A traveler categorized as a VFR is an immigrant, ethnically and racially distinct from the majority population of the country of residence (a higher-income country), who returns to his or her home country (lower-income country) to visit friends or relatives. Included in the VFR category are family members, such as the spouse or children, who were born in the country of residence. Some experts have recommended that the term VFR refer to all those visiting friends and relatives regardless of the traveler’s country of origin; however, this proposed definition may be too broad and not take into consideration cultural, economic, and attitudinal issues. Therefore, this review uses the more classic definition.
Altered migration patterns to North America in the past 30 years have resulted in many immigrants originating from Asia, Southeast Asia, and Latin America instead of Europe. Although 14% of the US population is foreign born, in 2016, 44% of overseas international travelers from the United States listed VFR as a reason for travel. VFRs experience a higher incidence of travel-related infectious diseases, such as malaria, typhoid fever, tuberculosis, hepatitis A, and sexually transmitted diseases, than do other groups of international travelers, for a number of reasons:
In 2014, 67% of imported malaria cases in US civilians occurred among VFRs. Data collected from GeoSentinel Global Surveillance Network clinics from 2003–2016 showed that 53% of returned travelers diagnosed with malaria were VFRs, 83% of whom acquired their disease in sub-Saharan Africa. Although malaria disproportionately affects VFRs, severe disease and death from malaria in VFRs have historically been lower than in tourist and business travelers, possibly because of some preexisting immunity or increased awareness. However, in recent years, a number of VFRs have died of malaria after returning to North America. In the United States in 2014, 51% of those with severe malaria for whom the purpose of travel was known were VFRs, mostly returning from West Africa, and in the annual US malaria surveillance reports in 2014 and 2015, 5 of 5 and 5 of 11 reported deaths, respectively, were in VFRs.
From 2008 through 2012 in the United States, 85% of typhoid and 88% of paratyphoid A cases occurred in VFRs, mostly from southern Asia. Most isolates were resistant or showed decreased susceptibility to fluoroquinolone antibiotics. Similar rates of resistant infections were noted in imported cases in Switzerland from the Indian subcontinent.
VFR children aged <15 years are at highest risk for hepatitis A, and many are asymptomatic. A Canadian study found that 65% of hepatitis A cases occurred in VFRs aged <20 years, and in a Swedish study of 636 cases of imported infection, 52% were in VFRs, of whom 90% were <14 years old. Other diseases, such as tuberculosis, hepatitis B, cholera, and measles, occur more commonly in VFRs after travel.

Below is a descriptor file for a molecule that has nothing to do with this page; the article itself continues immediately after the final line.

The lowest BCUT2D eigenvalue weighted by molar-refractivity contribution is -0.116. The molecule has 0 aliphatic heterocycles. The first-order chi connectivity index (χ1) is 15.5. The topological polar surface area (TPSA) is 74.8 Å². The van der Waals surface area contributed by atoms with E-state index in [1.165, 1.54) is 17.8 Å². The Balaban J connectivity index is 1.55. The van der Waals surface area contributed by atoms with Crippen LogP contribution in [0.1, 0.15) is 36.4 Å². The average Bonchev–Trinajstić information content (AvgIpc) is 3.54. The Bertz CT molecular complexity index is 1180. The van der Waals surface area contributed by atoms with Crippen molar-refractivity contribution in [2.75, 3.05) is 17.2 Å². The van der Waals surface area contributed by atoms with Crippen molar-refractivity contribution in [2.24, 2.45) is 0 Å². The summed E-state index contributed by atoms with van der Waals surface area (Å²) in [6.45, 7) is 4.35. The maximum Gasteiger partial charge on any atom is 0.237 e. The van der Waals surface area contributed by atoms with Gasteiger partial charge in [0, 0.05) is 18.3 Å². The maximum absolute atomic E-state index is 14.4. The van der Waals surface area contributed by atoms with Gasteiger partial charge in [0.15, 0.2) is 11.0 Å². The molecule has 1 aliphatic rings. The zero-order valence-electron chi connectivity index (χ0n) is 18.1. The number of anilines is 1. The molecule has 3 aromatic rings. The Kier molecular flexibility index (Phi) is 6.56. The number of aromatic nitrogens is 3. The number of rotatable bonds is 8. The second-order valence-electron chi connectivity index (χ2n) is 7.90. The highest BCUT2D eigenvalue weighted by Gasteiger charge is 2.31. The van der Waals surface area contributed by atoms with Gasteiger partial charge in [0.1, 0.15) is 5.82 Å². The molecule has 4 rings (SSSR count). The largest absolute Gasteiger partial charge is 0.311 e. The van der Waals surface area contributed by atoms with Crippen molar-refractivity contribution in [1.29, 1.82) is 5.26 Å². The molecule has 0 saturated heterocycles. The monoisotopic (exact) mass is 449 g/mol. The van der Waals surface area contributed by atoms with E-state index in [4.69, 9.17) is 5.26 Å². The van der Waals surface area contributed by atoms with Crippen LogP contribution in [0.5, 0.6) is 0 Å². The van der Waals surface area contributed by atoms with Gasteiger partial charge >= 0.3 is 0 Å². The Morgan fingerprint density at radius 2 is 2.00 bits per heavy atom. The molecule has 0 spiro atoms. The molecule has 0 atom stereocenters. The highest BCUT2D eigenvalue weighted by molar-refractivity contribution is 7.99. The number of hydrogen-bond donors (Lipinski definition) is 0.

Table 9-3 summarizes VFR health risks and prevention recommendations. It is important to increase awareness among VFR travelers regarding their unique risks for travel-related infections and the barriers to travel health services. If possible, clinics should provide culturally sensitive educational materials (in multiple languages) and have language translators available. However, studies in the United Kingdom aimed at preventing malaria among VFRs showed that increased awareness and availability of medications do not necessarily increase use of malaria chemoprophylaxis, highlighting the complex socioecological context in which VFRs make travel health decisions.
Reason for Risk Variance 2
Recommendations to Stress with VFR Travelers
Foodborne and waterborne illness
Social and cultural pressure (eat meals served by hosts).
Avoid high-risk foods (dairy products, undercooked foods) and unpurified water.
Simplify treatment regimens (single dose, such as azithromycin, 1,000 mg, or ciprofloxacin, 500 mg).
Discuss food preparation.
Fish-related toxins and infections
Eating high-risk foods. Lack of pretravel counseling.
Avoidance counseling about specific foods (such as raw freshwater fish).
Less pretravel advice leading to less use of prophylaxis and fewer personal protection measures.
Belief that one is already immune.
Education on malaria, mosquito avoidance, and the need for prophylaxis.
Consider cost of prophylaxis.
Use of insecticide-treated bed nets.
Tuberculosis (particularly multidrug-resistant)
Increased close contact with local population.
Increased contact with HIV-coinfected people.
Check TST 2–3 months after return if history of negative tuberculin skin test and long stay (>3 months); use IGRA if history of BCG vaccination.